Statement by Gerhard Casper
President, Stanford University
to the Faculty Senate
February 4, 1999
News reports this week juxtaposed multiple items relating to affirmative action. Across the Bay, students are suing the University of California because it does not practice affirmative action. Elsewhere in the country, a group is taking out ads encouraging students to sue their universities if they do practice affirmative action in ways to which the group objects. And closest to home, we learned from the newspapers that the Department of Labor is looking into our tenure practices.
I say "we learned" because I learned of the last matter in the same way as you did, by reading it in the paper. It says something about the state of our nation that even government agencies increasingly speak to the press first and to those with whom they are dealing later. After we called the appropriate Department of Labor office to inquire, we got a voicemail back yesterday saying that the office had received, quote, "some allegations," unquote, but that it had not notified us because it first must clarify the items, including whether they are covered by federal requirements. The official said, and I again quote, "It's in a very preliminary stage."
That provides a somewhat different perspective from that offered by the newspapers, one of which headlined its story, "Feds grill Stanford." I commend the Stanford Daily for being generally less breathless, and more accurate and intelligent, in its headline and story than most of its commercial competitors.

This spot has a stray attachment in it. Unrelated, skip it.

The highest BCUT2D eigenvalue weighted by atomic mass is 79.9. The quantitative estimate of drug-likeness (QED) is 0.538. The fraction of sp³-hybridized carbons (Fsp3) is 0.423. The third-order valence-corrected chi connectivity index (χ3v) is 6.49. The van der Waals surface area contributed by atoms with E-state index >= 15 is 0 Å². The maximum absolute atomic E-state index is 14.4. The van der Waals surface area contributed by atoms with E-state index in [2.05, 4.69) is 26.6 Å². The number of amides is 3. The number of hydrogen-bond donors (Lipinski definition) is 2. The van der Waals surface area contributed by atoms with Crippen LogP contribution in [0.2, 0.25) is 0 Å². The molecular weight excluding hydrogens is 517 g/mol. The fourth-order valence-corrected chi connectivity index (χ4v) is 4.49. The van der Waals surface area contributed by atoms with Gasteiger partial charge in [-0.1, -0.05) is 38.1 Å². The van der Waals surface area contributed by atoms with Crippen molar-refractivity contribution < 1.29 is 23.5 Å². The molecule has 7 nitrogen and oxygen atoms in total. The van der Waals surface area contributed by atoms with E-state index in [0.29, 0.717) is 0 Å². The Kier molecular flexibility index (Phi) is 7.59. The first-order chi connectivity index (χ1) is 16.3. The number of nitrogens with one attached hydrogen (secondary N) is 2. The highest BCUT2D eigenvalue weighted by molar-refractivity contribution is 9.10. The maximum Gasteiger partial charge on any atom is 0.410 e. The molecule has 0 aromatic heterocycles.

Perhaps more troublesome than the absence of notification or overwrought newspaper headlines, however, is a sentence in the first story to appear: "The provocative statements of Stanford's provost partly prompted the federal scrutiny, officials said." The statements referenced were about Stanford's faculty hiring and promotion philosophy, and the provost made virtually all of them here in the Faculty Senate. So, it has come to this: We must be on notice that free and robust discussion of university policy in the Senate may prompt federal inquiry. If it were not sad, rather than funny, one might wonder if administrators, before attempting to answer questions from the Senate floor clearly and honestly, be given a Miranda warning.
What many of the media stories lost sight of was that the provost was not stating a radically new theory about the role of affirmative action in faculty appointments and granting of tenure. First, her stated reservations about goals and timetables were initially expressed in response to a suggestion from the Senate floor that we publicly commit ourselves to achieving firm numerical goals on a specific timetable. I share the provost's reservations about such an idea, which could easily be seen as a quota and which has proven to be counterproductive at other universities.